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About

JOSH 'DOCTOR' JONES
Solo Artist - Studio Musician
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Biography
Artist Statement

Josh ‘Doctor’ Jones is a well versed jazz and jazz-fusion multi-instrumentalist with a strong reputation as a sideman and studio musician. Known primarily for his skills on tenor saxophone and electric bass, Josh is also proficient on flute, clarinet, alto and baritone sax, double bass, piano, rhythm guitar, and sings in the baritone range.

 

Born and raised in the United States, but currently residing in Karori, Wellington, New Zealand, Josh ‘cut his teeth’ playing with jazz ensembles and cover bands all throughout the Colorado region, playing bars, hotels, weddings, and festivals of all types. After serving his time aboard Carnival Cruise ships as a stage musician, he began taking on leadership roles in his bands, handling the booking and managing duties.

 

He has a solid reputation in the studio as a performer and composer, contributing to tracks for bands such as Mystic Biscuit, The Silver Moon Riders, Jason ‘Slim’ Gambill, and The Juices of Brazil.

Josh has also played as a member of the pit orchestra for several theater productions of shows such as “Rent”, “Oklahoma”, and “Little Shop of Horrors”, and served as Musical Director and Conductor for the Old Smokebrush Theater’s debut production of “Runaways”.

For me, art is a language. One that is spoken to others, and with others. And music is the most widely spoken language of art. In can be created in the moment, with others whom you’ve never met, and don’t share a common spoken language with. It conveys raw emotion, without the need for any other shared experience other than to be human.

 

As a musician, I live to perform music, whether it’s my own composition, or the works of other musicians. Breathing life in to the art that others have created is, in a way, in a creation of it’s own. Using all of the tools at my disposal, I can listen to the music around me, and find my part in it, to not only make it work, but to make it beautiful. When I am in the studio working with a songwriter or composer, I’m learning about them; who they are, why they’ve written the music they’ve written, and what they’re looking for me to bring to it. I listen to the person, and then I listen to the music, and then I play. Nothing is more satisfying than seeing a songwriter’s face glow with happiness when their music is brought to life, and I love being there and contributing to that moment.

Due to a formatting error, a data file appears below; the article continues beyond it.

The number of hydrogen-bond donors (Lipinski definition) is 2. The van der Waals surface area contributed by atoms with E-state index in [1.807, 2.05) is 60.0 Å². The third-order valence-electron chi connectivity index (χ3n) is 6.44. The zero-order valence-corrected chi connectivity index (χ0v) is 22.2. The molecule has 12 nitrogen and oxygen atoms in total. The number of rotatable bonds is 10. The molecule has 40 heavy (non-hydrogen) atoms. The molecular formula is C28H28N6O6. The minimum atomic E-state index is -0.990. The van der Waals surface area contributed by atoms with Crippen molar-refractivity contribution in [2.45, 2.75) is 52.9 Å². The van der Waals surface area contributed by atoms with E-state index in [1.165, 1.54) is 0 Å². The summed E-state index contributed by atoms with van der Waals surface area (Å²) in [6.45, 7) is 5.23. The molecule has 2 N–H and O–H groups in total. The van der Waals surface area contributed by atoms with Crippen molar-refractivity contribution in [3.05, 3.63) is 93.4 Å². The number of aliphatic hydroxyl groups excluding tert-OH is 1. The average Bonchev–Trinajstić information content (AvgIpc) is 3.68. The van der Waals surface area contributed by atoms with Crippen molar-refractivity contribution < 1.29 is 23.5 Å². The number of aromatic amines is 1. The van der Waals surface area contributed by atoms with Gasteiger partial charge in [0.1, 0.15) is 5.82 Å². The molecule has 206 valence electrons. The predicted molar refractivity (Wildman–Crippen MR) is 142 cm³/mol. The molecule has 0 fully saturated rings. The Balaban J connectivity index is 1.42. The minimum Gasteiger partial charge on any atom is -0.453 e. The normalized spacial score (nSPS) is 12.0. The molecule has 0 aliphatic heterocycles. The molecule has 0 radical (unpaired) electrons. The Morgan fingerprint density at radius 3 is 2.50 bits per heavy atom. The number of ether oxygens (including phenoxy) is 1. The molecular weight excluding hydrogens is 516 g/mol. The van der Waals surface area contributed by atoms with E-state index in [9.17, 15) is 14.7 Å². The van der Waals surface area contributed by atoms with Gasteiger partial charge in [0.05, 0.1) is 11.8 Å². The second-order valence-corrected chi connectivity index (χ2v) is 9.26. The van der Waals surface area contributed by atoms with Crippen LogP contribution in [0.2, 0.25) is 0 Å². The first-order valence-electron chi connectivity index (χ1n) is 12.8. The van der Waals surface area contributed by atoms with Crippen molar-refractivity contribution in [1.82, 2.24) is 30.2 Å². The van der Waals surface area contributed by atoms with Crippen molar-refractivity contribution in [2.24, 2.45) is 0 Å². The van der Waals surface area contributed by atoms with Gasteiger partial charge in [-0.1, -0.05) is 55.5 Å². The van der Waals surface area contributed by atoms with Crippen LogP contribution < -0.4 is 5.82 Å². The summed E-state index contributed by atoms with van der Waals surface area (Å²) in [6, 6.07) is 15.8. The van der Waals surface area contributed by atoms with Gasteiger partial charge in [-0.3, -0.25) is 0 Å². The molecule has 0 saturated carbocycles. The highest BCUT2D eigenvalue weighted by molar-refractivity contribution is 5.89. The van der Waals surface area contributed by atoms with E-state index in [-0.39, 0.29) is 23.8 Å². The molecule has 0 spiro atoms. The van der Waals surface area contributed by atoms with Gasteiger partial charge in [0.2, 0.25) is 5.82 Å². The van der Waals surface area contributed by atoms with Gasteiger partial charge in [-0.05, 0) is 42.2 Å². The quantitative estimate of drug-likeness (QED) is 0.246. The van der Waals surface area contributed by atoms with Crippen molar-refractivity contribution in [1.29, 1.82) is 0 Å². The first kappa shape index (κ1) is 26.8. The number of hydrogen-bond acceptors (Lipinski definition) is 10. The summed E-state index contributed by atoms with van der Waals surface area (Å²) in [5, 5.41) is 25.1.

I love all forms of music, from classical to jazz, from calypso to bluegrass. I’ve studied a multitude of genres of music from around the world, and I continue to learn every day. I’ve been on stage with countless musicians and singer/songwriters, and I’ve learned that I can always find a way to bring a little of myself to their art. Mixing my “voice” with theirs, elevating their art and satisfying my desire to create as well. And by listening closely, I can choose whether or not to be boisterous and busy, or quiet and spacious; grimy and grinding or smooth and silky. Without a doubt, studio and session musicians must be careful to serve the music as it was created by the writer, and I live for that challenge. 

Recently, I’ve found myself recording tracks for smooth jazz albums, blues albums, and adult contemporary artists. In each case, I’ve approached the project with the mindset of serving the music, but in each case, the songwriters have asked me to “step up” my contribution. They felt as though something was missing, and wanted to “fill up” their sound. I was able to talk with them about what inspired their songs, and their overall approach to their art, to find what they were looking for. Often times, just exploring that reminded them of the feeling they had when they wrote those songs, and I was able to try different sounds and parts until we hit upon the thing that gave the song that “IT” factor. In that sense, I helped create their art, and very much created my own art as well.
 

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